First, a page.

- Coordination, Subject Raising, and AgrP in Japanese
Takano (2004) convincingly shows, on the basis of interpretation of betubetuno 'different', that verbs in coordination structures in Japanese stay within vP in overt syntax. (More precisely, he claims that the tense morpheme is located in T in syntax.) His reasoning is readily extended to examples where subjects are contained in conjuncts, so that it can be shown that in addition to verbs, subjects reside in vP in overt syntax in Japanese. On the other hand, Kishimoto (2001) elegantly accounts for the subject-object asymmetry with regard to indeterminate pronoun binding in Japanese by assuming that subjects undergo raising in that language. Surprisingly, the subject-object asymmetry at stake is detected even in coordination structures where subjects seemingly occupy vP-internal positions. The purpose of this squib is to propose an analysis that resolves the contradiction. The analysis revives Pollock's (1989) original Split-IP Hypothesis by [End Page 318] which IP is divided into TP and AgrP. Some theoretical implications of the revival are also explored.
1 Coordination and Raising of Verbs and Subjects
English has a construction in which finite verbs are conjoined to share their arguments.
(1) John [copied and filed] the paper.
Two types of translation of sentence (1) are possible in Japanese.1
a. John-ga sono ronbun-o [kopiisi fairusi]-ta.
John-NOM that paper-ACC [copy file]-PAST
b. John-ga sono ronbun-o [kopiisita sosite fairusita].
John-NOM that paper-ACC [copied and filed]
In the first type (2a), the first of the juxtaposed verbs is realized as the bare form kopiisi 'copy', while the second is followed by the tense morpheme ta.2 In the second type (2b), both verbs are accompanied by the tense morpheme ta, and the coordinate conjunction sosite 'and' conjoins them. Using a diagnosis of coordination discussed by Carlson (1987), Takano (2004) proves that only (2a) involves coordination of two verbs. The diagnosis involves interpretation of adjectives like different and same. Consider (3).
(3) Smith went to a different place on his vacation this year.
The adjective different implies that some comparison is made. In (3), for instance, both the speaker and the hearers know that Smith had gone to some other place already, and the speaker asserts that Smith went to a place different from that. It can be said, therefore, that the basis of comparison for different in (3) lies outside the sentence. Carlson calls this kind of interpretation of different a sentence-external reading. Next, consider (4a).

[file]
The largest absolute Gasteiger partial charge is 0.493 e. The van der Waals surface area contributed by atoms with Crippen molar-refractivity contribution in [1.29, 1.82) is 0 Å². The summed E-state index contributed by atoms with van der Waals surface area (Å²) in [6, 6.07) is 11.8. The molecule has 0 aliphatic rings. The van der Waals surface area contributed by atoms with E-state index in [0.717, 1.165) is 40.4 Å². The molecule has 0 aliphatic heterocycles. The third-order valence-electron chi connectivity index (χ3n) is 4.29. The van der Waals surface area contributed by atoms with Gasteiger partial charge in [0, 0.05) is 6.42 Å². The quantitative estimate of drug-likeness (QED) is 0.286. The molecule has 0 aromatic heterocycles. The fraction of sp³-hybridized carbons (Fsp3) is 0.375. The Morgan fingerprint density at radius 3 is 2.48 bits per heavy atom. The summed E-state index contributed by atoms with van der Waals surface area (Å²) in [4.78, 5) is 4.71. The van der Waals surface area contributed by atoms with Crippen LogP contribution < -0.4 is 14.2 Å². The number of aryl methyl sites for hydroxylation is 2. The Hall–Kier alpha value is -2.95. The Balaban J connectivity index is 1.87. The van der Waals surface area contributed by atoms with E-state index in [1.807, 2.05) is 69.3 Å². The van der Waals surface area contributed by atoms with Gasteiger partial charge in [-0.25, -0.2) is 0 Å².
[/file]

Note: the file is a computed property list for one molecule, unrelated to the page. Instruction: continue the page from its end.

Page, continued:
a. Bob and Alice attend different classes.
b. Bob attends Biology 101 and Alice attends Philosophy 799.
Like different in (8), different in (4a) has a sentence-external reading. [End Page 319] In addition, it has a reading on which the class that Bob attends and the class that Alice attends are compared sentence-internally, giving rise to an interpretation like (4b). Carlson calls this type of interpretation a sentence-internal reading. A sentence-internal reading is obtained when the sentence contains a coordination structure, as is the case in (4a). Like conjoined DPs, as in (4a), conjoined verbs license sentence-internal readings of different, as demonstrated by the examples in (5).
a. John [saw and reviewed] different films.
b. Different dogs [chased and bit] the cat.
Thus, availability of a sentence-internal reading tells us whether a given sentence contains coordination.
Takano, making use of this diagnosis, establishes that the juxtaposed verbs in (2a) but not (2b) instantiate coordination of verbs (i.e., (2b) consists of two complete sentences rather than one sentence involving coordination). Consider (6a-b), in which the adjective betubetuno 'different from each other' modifies the object shared by juxtaposed verbs.
a. John-ga betubetuno ronbun-o [kopiisi fairusi]-ta.
John-NOM different paper-ACC [copy file]-PAST
'John copied and filed different papers.'
b. *John-ga betubetuno ronbun-o [kopiisita sosite
John-NOM different paper-ACC [copied and fairusita].
'John copied and filed different papers.'
Unlike different in English, betubetuno in Japanese yields only a sentence-internal reading. (6a), where the first verb appears as a bare form, allows a sentence-internal reading, namely, that John copied one...